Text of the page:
language, contains the following major improvements:

Very good. I'll try this too.
    * turn GC allocations to allocas if possible

Phobos1 of DMD too has alloca, so can this optimization be folded in DMD too?

These optimizations are done on LLVM IR, so unless DMD switches to LLVM they'll need to be completely reimplemented for DMD. This one is only done for certain GC allocations by the way, not all of them. The ones currently implemented are: * new Struct/int/float/etc., * uninitialized arrays (used for arr1 ~ arr2, for instance), * zero-initialized arrays (e.g. new int[N]) * new Class, unless a) it has a destructor, b) it has a custom allocator (overloads new), or c) it has a custom deallocator (overloads delete).
    * simplify or remove certain calls to D runtime functions

What calls?

Besides the GC calls turned into allocas, these are currently implemented: * For "arr.length = N", the runtime call is deleted if a) the resulting .ptr is unused, b) N == 0, or c) both arr.length and N are constant integers, and N <= arr.length. I'd like to extend this one to a more general N <= arr.length (i.e. not just constant integers), but I'm not quite sure what the best way to implement it is yet. * For "cast(T[]) some_array", the compiler generates a runtime call to compute the new array length. This call will be optimized out if a) the old length was 0, b) T.sizeof == U.sizeof, where U is the element type of some_array, or c) T.sizeof % U.sizeof == 0 * arr1[] = arr2[] is turned into a memcpy() if alias analysis can prove they don't overlap. (Only relevant if assertions or array bounds checks are enabled, as they both are by default, otherwise they're turned into memcpy() in the first place) * Runtime calls that don't do anything but allocate GC memory (and optionally initialize it) are deleted if their return value is unused.
May 27 2009
parent reply bearophile <bearophileHUGS lycos.com> writes:
Frits van Bommel:

Thank you for your answers.

 This one is only done for certain GC allocations by the way, not all of them. 
 The ones currently implemented are:
   * new Struct/int/float/etc.,
   * uninitialized arrays (used for arr1 ~ arr2, for instance),
   * zero-initialized arrays (e.g. new int[N])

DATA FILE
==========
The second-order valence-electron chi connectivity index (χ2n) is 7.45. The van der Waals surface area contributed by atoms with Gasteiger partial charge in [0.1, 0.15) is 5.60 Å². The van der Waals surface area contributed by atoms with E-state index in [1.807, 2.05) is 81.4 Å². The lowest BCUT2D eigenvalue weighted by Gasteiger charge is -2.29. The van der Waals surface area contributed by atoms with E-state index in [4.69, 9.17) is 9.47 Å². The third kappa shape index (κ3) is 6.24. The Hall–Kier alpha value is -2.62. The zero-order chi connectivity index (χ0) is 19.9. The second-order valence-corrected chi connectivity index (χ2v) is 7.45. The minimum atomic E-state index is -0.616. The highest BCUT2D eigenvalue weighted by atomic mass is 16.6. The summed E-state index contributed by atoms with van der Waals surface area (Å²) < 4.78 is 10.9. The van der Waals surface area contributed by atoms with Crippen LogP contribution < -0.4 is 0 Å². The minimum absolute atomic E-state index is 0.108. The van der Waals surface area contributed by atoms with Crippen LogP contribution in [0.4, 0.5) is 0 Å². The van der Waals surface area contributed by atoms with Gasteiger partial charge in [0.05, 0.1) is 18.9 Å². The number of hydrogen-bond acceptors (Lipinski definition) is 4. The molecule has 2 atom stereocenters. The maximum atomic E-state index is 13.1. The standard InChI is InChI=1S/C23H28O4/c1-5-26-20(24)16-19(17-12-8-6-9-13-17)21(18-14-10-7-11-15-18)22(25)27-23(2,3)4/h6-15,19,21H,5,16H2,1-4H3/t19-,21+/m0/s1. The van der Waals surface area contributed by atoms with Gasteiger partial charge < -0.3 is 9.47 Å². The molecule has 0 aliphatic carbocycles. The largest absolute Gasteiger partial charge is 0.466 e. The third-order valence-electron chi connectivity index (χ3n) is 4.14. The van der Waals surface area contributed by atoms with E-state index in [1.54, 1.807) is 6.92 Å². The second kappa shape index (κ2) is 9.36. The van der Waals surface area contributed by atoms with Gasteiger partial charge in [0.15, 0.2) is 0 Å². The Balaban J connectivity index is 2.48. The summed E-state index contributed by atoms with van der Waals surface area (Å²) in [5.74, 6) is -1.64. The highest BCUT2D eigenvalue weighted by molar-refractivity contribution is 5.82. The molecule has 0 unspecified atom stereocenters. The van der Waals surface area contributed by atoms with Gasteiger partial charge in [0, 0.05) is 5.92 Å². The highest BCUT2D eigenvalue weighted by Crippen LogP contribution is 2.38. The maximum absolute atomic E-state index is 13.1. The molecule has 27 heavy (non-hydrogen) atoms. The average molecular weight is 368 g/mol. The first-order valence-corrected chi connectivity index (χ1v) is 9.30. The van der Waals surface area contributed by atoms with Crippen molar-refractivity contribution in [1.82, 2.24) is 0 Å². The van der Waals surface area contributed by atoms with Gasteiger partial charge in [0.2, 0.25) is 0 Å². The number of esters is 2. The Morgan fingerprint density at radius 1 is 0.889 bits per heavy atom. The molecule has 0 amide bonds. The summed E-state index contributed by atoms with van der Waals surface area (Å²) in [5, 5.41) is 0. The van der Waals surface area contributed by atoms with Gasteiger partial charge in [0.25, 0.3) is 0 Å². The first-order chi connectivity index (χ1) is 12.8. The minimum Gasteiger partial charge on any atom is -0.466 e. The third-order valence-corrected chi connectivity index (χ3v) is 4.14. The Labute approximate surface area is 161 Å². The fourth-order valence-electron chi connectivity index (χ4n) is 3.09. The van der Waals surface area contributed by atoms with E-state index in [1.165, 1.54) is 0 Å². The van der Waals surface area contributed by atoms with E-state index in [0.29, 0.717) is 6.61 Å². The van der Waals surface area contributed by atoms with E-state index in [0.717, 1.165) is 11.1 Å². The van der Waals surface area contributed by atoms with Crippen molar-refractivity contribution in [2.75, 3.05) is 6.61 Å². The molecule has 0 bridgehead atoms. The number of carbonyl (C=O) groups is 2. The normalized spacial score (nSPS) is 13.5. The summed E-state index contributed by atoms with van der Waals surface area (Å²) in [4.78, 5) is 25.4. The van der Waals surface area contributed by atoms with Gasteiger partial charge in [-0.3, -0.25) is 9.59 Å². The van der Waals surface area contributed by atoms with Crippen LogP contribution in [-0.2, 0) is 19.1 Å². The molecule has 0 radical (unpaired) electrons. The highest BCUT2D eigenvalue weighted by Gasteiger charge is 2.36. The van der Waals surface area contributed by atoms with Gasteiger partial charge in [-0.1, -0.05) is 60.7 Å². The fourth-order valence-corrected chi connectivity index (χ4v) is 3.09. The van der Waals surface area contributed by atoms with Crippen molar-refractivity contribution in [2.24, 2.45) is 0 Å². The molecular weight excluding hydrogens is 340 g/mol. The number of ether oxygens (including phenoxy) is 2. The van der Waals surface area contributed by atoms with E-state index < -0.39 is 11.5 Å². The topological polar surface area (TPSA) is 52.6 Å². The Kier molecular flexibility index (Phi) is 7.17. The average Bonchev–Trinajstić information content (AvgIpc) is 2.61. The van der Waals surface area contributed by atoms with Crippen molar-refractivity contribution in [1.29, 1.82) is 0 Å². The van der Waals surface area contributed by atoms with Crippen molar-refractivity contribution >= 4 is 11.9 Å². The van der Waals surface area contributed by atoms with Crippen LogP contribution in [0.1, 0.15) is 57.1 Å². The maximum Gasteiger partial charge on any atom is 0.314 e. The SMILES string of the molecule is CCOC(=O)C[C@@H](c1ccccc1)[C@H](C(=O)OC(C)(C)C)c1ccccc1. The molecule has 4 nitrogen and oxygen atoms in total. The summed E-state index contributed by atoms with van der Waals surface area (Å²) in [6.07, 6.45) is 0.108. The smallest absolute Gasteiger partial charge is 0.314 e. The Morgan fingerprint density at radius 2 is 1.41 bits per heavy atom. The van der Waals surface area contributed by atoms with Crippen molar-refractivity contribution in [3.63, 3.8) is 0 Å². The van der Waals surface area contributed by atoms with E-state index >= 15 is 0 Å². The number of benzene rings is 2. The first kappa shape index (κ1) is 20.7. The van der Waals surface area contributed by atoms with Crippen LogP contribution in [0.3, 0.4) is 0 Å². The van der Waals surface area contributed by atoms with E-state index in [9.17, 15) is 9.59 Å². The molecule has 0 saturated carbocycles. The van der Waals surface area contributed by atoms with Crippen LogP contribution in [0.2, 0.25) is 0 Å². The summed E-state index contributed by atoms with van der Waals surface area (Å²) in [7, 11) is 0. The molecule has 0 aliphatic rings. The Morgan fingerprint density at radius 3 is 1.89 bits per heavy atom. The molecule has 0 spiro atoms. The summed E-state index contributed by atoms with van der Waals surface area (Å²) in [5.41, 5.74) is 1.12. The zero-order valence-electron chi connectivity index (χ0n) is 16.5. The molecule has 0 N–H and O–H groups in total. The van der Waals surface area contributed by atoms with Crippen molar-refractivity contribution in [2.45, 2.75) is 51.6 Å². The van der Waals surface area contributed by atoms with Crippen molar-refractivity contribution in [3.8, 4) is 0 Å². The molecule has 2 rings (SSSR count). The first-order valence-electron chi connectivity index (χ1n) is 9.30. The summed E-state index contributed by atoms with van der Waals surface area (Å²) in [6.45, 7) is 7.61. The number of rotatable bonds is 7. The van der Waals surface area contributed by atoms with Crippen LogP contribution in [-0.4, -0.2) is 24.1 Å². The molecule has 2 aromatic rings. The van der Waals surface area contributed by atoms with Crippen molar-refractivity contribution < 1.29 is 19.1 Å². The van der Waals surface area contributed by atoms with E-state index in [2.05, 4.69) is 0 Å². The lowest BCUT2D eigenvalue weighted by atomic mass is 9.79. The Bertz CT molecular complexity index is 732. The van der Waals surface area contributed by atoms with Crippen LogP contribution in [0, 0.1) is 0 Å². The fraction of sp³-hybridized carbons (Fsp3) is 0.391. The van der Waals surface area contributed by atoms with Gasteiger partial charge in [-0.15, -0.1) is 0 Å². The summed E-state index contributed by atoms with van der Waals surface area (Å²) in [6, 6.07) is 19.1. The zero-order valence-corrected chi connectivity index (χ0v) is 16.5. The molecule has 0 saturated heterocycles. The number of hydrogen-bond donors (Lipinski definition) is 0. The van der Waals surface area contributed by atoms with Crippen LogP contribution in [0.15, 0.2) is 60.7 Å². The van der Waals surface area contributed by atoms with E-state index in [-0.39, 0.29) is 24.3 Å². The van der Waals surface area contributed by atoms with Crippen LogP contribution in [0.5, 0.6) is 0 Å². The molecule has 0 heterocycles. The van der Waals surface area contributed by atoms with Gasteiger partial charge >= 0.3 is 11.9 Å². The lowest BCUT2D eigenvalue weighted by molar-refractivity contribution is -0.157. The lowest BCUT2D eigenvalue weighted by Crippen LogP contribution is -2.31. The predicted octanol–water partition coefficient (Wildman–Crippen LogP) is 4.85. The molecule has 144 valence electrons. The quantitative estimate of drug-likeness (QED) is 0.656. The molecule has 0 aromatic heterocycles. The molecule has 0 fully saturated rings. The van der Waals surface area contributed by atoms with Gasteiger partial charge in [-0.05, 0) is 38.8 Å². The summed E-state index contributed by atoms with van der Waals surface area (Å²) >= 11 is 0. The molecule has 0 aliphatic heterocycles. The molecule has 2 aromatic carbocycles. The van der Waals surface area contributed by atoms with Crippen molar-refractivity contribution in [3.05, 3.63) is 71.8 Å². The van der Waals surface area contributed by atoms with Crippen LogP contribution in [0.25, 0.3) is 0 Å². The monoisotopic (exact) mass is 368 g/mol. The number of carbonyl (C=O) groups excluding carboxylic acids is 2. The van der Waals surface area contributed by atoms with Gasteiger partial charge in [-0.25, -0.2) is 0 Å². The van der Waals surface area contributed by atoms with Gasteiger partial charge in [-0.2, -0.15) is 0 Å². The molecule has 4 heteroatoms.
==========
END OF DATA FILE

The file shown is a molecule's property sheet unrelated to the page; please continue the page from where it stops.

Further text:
* new Class, unless
     a) it has a destructor,
     b) it has a custom allocator (overloads new), or
     c) it has a custom deallocator (overloads delete).

I'm trying to find situations where that's true, but in two small programs that use both structs and classes (that don't escape the scope and follow your unless list) I see: call _d_allocmemoryT call _d_allocclass Are those calls to variants of alloca()? While looking for those alloca I have also tested code that has the following two lines one after the other: auto a = new int[1000]; a[] = 2; That code is very common, because you currently can't write: auto a = new int[1000] = 2; The latest LDC compiles that as: pushl %esi subl $4016, %esp leal 16(%esp), %esi movl %esi, (%esp) movl $4000, 8(%esp) movl $0, 4(%esp) call memset movl %esi, (%esp) movl $2, 8(%esp) movl $1000, 4(%esp) call _d_array_init_i32 I think the memset may be avoided. Bye and thank you, bearophile
May 27 2009
parent reply Frits van Bommel <fvbommel REMwOVExCAPSs.nl> writes:
bearophile wrote:
 Frits van Bommel:
 
 Thank you for your answers.
 
 This one is only done for certain GC allocations by the way, not all of them. 
 The ones currently implemented are:
   * new Struct/int/float/etc.,
   * uninitialized arrays (used for arr1 ~ arr2, for instance),
   * zero-initialized arrays (e.g. new int[N])
   * new Class, unless
     a) it has a destructor,
     b) it has a custom allocator (overloads new), or
     c) it has a custom deallocator (overloads delete).

I'm trying to find situations where that's true, but in two small programs that use both structs and classes (that don't escape the scope and follow your unless list) I see: call _d_allocmemoryT call _d_allocclass Are those calls to variants of alloca()?

No, those are GC allocations. This small program contains no gc allocations with ldc -O3: ----- struct Struct { int i, j = 4; } class Class { int i, j = 6; } int frob(T)(T t) { t.i = 4; return t.j; } int withStruct() { return frob(new Struct); } int withClass() { return frob(new Class); } ----- It does still contain them when inlining is disabled, as it is by default with -O2 (aka -O); this seems to be because the LLVM pass that adds parameter attributes (like nocapture, better known as 'scope' in these newsgroups) is missing from the default list of optimizations :(. I'll fix this in the repository soon. Another constraint I forgot to mention: it doesn't work for allocations in loops, because it's tricky to figure out whether the allocation is still reachable when the loop reaches the same position again. (For this reason, the pass by default runs before each inliner run and once after all inlining is done since the inliner can inline code into loops, yet allows for simplifications that make escape analysis more accurate)